They'll attach a CPU to it soon, just watch. Dual CPU PCs using one on a PCI-E port ;)
Baekkel 21st June 2011, 14:29 Quote
Quote:
Originally Posted by Ph4lanx


They'll attach a CPU to it soon, just watch. Dual CPU PCs using one on a PCI-E port ;)

I can see the scenario... SR-2 with Xeon add-ins
..?60Core madness?
NiHiLiST 21st June 2011, 14:36 Quote
Is there any word on whether this will support OpenCL? I believe that's the way we should go going, so computers can just have a pool of processing resources, be it CPUs, graphics cards or co-processors, which work together seamlessly. I understand it's much more complex than this from a programming and performance point of view, but it's a nice idea.
Autti 21st June 2011, 14:39 Quote
being x86 based doesn't net any benefits, in fact a lot of downfalls. x86 isn't designed to work specifically with high bandwidth processors like this, and his comments referring to programming a xeon is simply unfounded. You will have to completely re-write the program if you wan't it performed efficiently on this. Sure it's x86 coding, but if you have to write a program what does it matter what code, specifically when CUDA offers such unparalleled support.

I will reserve comments on the performance until there is more detail of what they have taken from the Larrabee core, but one thing should be pointed out. It's not just competing against Tesla, it has to compete with a few other processors as well such as Niagra which is a 128thread best of parallel processing.
Autti 21st June 2011, 14:52 Quote
found Intel's paper stating they achieved 950Gflops, with 1200Gflops the theoretical maximum, which means Tesla comfortably beats it.
azazel1024 21st June 2011, 14:52 Quote
I don't know exactly the core design of the processor, so its hard to know just how fast the thing is going to be in different application (always the impirical method). However, my guess is, if it is using out of order instruction sets and most of the other goodies you see in current SB or even core x86 processors then my guess is that it is going to be a lot faster than GPU computing for a number of tasks, but still slower at some of the basic math highly parrallel stuff, like breaking hashes, etc take relatively little math, is completely inorder processesing and benifits from hugely parrallel processing, which 50 cores can't out compete 400+.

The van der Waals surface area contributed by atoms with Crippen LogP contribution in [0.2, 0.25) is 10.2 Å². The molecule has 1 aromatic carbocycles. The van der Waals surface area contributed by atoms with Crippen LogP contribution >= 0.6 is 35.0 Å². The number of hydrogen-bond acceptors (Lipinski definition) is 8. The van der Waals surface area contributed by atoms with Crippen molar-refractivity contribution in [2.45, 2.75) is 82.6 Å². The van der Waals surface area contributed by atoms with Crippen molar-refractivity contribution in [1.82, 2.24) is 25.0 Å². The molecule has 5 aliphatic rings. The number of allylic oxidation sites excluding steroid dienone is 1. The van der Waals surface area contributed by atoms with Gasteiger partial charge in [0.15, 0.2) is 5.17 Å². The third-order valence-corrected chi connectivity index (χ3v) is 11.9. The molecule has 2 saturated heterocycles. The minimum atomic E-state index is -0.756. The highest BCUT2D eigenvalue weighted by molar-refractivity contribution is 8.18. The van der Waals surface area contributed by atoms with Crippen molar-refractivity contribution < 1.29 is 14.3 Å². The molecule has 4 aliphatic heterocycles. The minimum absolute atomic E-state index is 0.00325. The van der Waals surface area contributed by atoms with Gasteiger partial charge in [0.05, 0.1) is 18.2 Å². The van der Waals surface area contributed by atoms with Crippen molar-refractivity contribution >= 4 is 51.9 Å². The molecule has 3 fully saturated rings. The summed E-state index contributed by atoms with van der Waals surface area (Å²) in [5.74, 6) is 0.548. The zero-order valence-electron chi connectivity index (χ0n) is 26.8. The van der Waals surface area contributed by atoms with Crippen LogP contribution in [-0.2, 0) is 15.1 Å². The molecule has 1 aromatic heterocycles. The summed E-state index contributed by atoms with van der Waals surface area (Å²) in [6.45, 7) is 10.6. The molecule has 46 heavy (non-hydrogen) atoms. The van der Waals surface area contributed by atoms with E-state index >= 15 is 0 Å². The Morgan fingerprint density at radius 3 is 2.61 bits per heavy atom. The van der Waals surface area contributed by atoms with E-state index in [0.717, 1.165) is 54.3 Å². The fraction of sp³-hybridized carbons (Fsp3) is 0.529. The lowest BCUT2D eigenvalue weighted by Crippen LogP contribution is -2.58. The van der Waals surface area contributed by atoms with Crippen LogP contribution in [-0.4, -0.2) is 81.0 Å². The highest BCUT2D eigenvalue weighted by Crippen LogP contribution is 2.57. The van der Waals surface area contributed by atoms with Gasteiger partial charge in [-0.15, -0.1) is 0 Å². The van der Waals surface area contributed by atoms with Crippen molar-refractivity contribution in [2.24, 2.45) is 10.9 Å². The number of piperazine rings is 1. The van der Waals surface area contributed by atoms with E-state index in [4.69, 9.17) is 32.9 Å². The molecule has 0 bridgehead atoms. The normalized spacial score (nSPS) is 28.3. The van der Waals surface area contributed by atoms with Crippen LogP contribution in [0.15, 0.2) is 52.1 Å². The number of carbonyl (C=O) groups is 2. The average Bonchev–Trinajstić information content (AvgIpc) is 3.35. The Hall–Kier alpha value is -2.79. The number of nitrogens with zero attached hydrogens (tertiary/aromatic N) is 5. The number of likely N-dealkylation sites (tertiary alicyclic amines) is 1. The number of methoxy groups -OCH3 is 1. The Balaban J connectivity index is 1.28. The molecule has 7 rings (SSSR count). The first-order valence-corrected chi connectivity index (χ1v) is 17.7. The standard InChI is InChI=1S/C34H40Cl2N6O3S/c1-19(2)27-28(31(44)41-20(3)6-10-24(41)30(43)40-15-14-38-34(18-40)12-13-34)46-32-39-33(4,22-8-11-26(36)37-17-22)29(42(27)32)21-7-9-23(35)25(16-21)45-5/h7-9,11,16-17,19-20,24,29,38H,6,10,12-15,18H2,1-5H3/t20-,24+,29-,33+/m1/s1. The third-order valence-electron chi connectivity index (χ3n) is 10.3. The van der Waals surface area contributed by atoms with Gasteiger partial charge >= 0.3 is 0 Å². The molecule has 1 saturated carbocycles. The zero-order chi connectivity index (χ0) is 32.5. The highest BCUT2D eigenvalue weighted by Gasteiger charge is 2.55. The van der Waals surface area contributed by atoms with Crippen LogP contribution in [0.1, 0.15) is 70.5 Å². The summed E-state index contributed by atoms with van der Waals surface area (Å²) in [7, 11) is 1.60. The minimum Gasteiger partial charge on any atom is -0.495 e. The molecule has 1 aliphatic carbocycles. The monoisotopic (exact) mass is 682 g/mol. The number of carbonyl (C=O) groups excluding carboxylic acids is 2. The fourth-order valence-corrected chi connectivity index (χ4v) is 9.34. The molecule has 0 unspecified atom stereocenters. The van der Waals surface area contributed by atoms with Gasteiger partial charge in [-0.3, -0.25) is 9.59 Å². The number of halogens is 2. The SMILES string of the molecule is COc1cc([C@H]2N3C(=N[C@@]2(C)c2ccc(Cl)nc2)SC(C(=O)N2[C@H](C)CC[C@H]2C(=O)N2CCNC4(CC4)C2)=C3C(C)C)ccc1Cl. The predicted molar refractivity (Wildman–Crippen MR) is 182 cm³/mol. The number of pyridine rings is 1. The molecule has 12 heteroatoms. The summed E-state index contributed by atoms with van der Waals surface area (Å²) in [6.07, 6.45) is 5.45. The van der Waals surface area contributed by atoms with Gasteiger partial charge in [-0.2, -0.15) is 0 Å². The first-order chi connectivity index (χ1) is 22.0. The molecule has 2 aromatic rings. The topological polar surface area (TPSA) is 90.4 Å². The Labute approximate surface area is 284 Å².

However, stuff that requires a couple of floating point precisions is probably going to run faster on this thing with its 50, assumedly faster and greater instruction flexibility, cores than on a GPU with more, but less capable cores.

My other guess, this is going to be a lot like CPU vs GPU computing. Somethings work better on full fledged CPUs and somethings work better on full fledged GPUs. This I think is going to be one of those grey areas inbetween where it is better than both at some things, and not as good at others. You need a steak knife for steak, a scaling knife for scaling and a paring knife for fruit. You can use each for the other's tasks, but they just aren't as good.
GuilleAcoustic 21st June 2011, 15:23 Quote
Quote:
Originally Posted by Baekkel
I can see the scenario... SR-2 with Xeon add-ins
..?60Core madness?

Tyan Thunder n4250QE + Tyan Thunder M4985-SI Expansion Board + 8x 12-cores opteron = 96 cores ... and you still have 4x PCI-e16x free to be used .... nom nom nom
Sensei 21st June 2011, 16:59 Quote
Can none of you see whats happening? This is Skynet all over again. Well Im not hanging around for some T800 to ruin my day.

JC
moreard 21st June 2011, 17:03 Quote
This reminded me of my first choice in computing - 486SX or 486DX
RichCreedy 21st June 2011, 17:12 Quote
f@h might be good use for this
abezors 21st June 2011, 17:15 Quote
Interesting idea, but perhaps a couple of years too late. This would have been better released in the earlier days of GPGPU I think; something to stimulate the market and development in the area. Aren't serious computing programs written with CUDA/Stream/OpenCL in mind now?
Mankz 21st June 2011, 17:45 Quote
This could be perfect for my CAD rendering rig :D
Fod 21st June 2011, 18:00 Quote
Heh, I knew this would be recycled larrabee tech the moment I read the headline.
Crunch77 21st June 2011, 18:42 Quote
How does one take advantage of this? Do I just write my code as usual- using my usual compiler? Use a different compiler targetting the Knights Corner? Any benefit for me as a developer? Could it be used to speed compiling/testing in my IDE, making for a super nice developer machine?
thehippoz 21st June 2011, 18:55 Quote